Summary
Lichen planus is a disease caused by abnormal functioning of the immune system. Patients suffering from this disease experience skin itching and swelling. They also suffer from ulcers in the mouth. The authors of this research reviewed various studies on the beneficial effects of different herbs in alleviating the symptoms of oral lichen planus. “There are many types of herbs that can help the lesions of oral lichen planus effectively and safely, as well as keep them from returning,” according to the researchers.

Introduction
Oral lichen planus is more prevalent in women (1.57 percent) than in men (0.96 percent). Although the exact cause for this disease is not known, mental stress and consumption of certain foods to which the patient is allergic are thought to be responsible. Presently, steroids are used in the treatment of this disease. They provide symptomatic relief for a short period of time. Use of steroids is associated with various side effects, such as the development of Cushing syndrome and oral thrush. Various herbs are known to be beneficial in the treatment of lichen planus. These herbs have fewer side effects, compared to steroids. Researchers reviewed articles particularly related to aloe vera, turmeric and “thunder god vine” root bark. They also reviewed articles on the utility of licorice, which is a potent stress reliever. In addition, they studied the usefulness of astringents, such as tormentil, in reducing the symptoms of oral lichen planus.

Methodology
In the present review, studies done on the beneficial effects of various herbs in the treatment of oral lichen planus were primarily included. To know the effect of aloe vera, a Thai double-blind study conducted on 54 adults was analyzed. An Iranian clinical trial using purslane weed was also included in the review. Turmeric has been used for ages in the treatment of various skin disorders in many parts of Asia. There are studies conducted to know the efficacy of turmeric in alleviating the symptoms of lichen planus. The utility of herbs which decrease immunity, such as “thunder god vine” root bark; herbs with an astringent property, such as tormentil; and herbs which reduce stress, such as licorice, were also assessed.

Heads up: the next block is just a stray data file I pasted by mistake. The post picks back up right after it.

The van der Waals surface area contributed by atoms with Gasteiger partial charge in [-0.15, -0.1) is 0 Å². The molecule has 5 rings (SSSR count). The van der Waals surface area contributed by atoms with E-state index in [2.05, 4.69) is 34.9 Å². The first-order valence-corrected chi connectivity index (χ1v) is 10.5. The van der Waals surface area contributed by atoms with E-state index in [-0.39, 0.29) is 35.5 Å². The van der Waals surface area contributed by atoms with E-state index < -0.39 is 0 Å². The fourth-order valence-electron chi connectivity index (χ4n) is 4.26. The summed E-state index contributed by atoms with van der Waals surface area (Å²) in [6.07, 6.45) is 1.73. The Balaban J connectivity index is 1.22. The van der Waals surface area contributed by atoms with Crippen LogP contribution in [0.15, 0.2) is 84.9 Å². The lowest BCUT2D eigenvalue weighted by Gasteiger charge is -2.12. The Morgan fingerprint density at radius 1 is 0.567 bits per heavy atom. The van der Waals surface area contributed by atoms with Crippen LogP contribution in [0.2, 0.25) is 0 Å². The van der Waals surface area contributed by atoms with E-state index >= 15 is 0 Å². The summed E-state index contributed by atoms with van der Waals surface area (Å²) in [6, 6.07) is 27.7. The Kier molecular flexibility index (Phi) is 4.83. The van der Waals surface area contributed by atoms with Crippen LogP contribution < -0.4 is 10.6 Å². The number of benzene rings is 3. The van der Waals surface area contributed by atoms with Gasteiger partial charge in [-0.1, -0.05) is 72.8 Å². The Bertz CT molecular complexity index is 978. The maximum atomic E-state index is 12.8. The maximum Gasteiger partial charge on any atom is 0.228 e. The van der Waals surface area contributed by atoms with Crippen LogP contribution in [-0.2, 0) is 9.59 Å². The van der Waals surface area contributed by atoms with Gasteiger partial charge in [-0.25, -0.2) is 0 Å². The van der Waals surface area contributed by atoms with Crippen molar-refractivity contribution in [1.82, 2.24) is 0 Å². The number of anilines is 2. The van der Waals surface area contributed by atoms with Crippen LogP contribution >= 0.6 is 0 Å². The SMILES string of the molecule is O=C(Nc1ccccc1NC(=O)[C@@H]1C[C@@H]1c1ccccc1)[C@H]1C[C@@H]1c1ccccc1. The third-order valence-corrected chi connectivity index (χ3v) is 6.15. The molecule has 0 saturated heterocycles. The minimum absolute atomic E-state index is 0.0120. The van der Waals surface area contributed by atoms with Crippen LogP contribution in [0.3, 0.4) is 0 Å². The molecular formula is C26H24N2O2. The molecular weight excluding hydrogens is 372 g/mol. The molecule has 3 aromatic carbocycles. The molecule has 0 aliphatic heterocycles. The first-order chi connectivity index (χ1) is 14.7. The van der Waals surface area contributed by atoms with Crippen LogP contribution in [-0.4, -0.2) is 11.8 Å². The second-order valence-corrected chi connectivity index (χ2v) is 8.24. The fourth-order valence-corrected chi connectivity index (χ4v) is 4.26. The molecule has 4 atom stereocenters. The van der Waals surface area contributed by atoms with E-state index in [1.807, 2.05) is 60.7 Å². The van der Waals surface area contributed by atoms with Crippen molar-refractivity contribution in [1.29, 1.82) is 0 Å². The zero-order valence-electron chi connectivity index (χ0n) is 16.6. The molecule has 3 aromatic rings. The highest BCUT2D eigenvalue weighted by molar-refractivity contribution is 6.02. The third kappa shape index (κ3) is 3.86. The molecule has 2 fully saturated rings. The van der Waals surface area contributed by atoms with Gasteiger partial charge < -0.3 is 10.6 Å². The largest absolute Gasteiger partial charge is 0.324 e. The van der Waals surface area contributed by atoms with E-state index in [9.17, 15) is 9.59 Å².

Key findings
* Compared to the placebo group, patients who received aloe vera experienced 50 percent higher healing of ulcers of oral lichen planus. “Nine patients taking aloe had complete remission of all symptoms compared to one taking placebo — a significant difference.” Trials with purslane also yielded similar results.
* Curcumin, an active compound present in turmeric, has a therapeutic effect. To be useful in oral lichen planus, it has to be consumed in a very high dose of more than 1,000 mg twice per day.
* “Thunder god vine” root bark has a strong immunosuppressive property. Although it is useful in treating lichen planus, there are many side effects that it has.
* Licorice is especially useful in treating lichen planus, which is caused due to hepatitis C virus infection. Astringents, such as tormentil, coat the ulcers and help in healing by protecting the ulcer from the irritation caused by saliva and food.

Conclusion
This review has highlighted the therapeutic usefulness of various herbs in the treatment of oral ulcers, which occur in lichen planus. Most of these herbs, unlike steroids, have very few side effects. According to the authors, lichen planus occurs because of leaky gut, stress and allergic reactions. Herbs used in the treatment of lichen planus either correct the leaky gut or they decrease the immunological reaction. There is a need to increase the use of these herbs in the routine treatment of lichen planus. There are many others herbs which are used in the treatment of symptoms of lichen planus, such as marshmallow and holly rock leaves. Systematic clinical trials need to be conducted on these herbs so that their utility can be scientifically confirmed.

For More Information:
Herbal Treatment for Lichen Planus
Publication Journal: Alternative and Complementary Therapies, August 2010
By Eric Yarnell; Kathy Abascal; Bastyr University, Kenmore, Washington and Botanical Medicine Academy, Washington

*FYI Living Lab Reports Are Summaries of the Original Research.

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